Juneteenth Celebrations Ignite with 'Black Art in the Sun' Exhibition in Morris County


Art in the Atrium's 31st Annual Exhibit Showcases Diversity and Talent of African American Artists Across New Jersey.

Last night, Morris County launched its Juneteenth festivities with "Black Art in the Sun," an exhibition of African American art. This was the 31st annual display, arranged by Art in the Atrium (ATA) and the County Commissioners, showcased in the Administration and Records Building.

According to ATA's CEO Simone Craig, the event has a rich history. 

"My parents and their friends, Artie and Jackie Bolden of Whippany, and Earl and Erin Shaw of Harding—cofounders of Art in the Atrium—knew the importance of the art displayed here to be reflective of the diverse community in Morris County," Craig explained. "They put up a Black History Month exhibit in January of 1992. They thought that show would just be a one and done… 31 years later, we are now the largest exhibitor of Black fine art in New Jersey.”

The exhibition, which has grown to be the largest African American art show in the state, began last month with a mission to showcase 222 works by 55 artists. The artwork will remain available for public viewing until August 18

The exhibition was funded in part by the Morris County Commissioners, Morris Arts, and the New Jersey State Council on the Arts/Department of State, a Partner Agency of the National Endowment for the Arts.

Ron E. A. Powell, known as "REAP," is the featured artist of this year's exhibition, with 75 of his pieces on display. Powell's artwork, along with the pieces from his fellow artists, symbolize the theme of the event. 

Commissioner Director John Krickus and Ron E. A. Powell.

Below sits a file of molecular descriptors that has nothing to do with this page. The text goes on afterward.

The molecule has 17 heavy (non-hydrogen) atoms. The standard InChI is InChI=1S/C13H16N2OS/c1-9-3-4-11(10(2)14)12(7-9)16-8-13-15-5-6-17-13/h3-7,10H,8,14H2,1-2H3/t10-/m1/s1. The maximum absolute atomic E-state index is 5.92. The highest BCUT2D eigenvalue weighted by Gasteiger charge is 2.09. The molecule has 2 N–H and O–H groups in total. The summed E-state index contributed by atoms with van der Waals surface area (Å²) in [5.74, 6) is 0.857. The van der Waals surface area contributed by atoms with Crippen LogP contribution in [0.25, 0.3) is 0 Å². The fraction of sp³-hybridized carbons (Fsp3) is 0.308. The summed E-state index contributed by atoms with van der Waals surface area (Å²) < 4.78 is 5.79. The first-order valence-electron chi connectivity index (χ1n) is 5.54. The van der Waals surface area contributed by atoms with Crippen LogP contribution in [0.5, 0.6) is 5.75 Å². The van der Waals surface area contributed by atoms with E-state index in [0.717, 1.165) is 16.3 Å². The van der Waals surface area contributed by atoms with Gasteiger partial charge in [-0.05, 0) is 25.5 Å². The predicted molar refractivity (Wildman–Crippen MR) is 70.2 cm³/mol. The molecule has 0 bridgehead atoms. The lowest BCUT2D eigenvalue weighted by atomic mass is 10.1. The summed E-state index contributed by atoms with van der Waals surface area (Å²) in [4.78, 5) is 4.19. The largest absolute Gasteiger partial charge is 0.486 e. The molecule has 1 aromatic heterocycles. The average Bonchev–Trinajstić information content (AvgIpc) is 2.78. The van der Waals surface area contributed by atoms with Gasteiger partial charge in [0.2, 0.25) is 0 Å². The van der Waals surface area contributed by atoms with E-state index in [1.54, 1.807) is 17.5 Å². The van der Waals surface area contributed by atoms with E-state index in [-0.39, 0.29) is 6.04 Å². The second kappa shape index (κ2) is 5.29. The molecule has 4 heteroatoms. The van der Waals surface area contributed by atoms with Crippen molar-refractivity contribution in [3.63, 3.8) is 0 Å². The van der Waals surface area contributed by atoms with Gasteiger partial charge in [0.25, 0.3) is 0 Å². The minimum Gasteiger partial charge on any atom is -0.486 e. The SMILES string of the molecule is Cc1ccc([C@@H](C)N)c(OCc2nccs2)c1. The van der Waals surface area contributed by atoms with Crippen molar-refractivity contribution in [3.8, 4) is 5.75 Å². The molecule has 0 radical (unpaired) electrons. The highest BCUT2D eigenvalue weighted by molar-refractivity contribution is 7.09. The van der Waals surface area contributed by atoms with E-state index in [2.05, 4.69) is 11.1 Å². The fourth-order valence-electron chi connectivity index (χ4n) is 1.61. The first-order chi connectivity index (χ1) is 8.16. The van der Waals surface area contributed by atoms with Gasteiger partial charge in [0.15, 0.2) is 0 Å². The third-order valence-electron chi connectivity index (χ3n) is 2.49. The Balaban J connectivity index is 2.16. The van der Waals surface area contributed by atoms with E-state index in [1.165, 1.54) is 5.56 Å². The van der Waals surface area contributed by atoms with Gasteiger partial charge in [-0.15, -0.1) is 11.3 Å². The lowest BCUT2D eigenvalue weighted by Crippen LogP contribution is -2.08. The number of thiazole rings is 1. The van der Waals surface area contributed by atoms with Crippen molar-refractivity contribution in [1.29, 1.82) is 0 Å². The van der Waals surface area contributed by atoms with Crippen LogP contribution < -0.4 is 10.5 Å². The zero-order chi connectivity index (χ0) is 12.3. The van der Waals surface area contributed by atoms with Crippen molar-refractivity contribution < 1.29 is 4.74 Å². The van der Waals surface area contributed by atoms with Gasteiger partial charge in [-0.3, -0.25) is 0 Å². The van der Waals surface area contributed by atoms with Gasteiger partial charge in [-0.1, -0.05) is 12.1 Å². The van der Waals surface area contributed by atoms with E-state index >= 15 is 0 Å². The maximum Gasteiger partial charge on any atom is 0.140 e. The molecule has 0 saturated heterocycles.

"Black Art in the Sun speaks volumes in symbolisms and analogies, one being African American art having a true presence and freedom to shine in this world," Powell said.

The opening reception for "Black Art in the Sun" began a Juneteenth weekend packed with events organized by local nonprofit organizations, including a Juneteenth Party Celebration at Morris Museum and a Freedom Day Festival at the Morristown Green.

A visitor takes a moment with one of Ron E. A. Powell’s pieces.

The Atrium Art Gallery is open to the public during regular business hours, 8:30 am - 4:30 pm, Monday through Friday, and until 7:30 pm on Thursdays. The exhibition remains in place until August 18, 2023. Most of the artworks are available for sale, with details and pricing available in free catalogs or online at morrisarts.org.

ATA, a non-profit, Black-led cultural institution, was founded in Morristown, New Jersey, in 1991. Its mission is to showcase the value of Black visual arts and their role in culture. For more information, visit artintheatrium.org.

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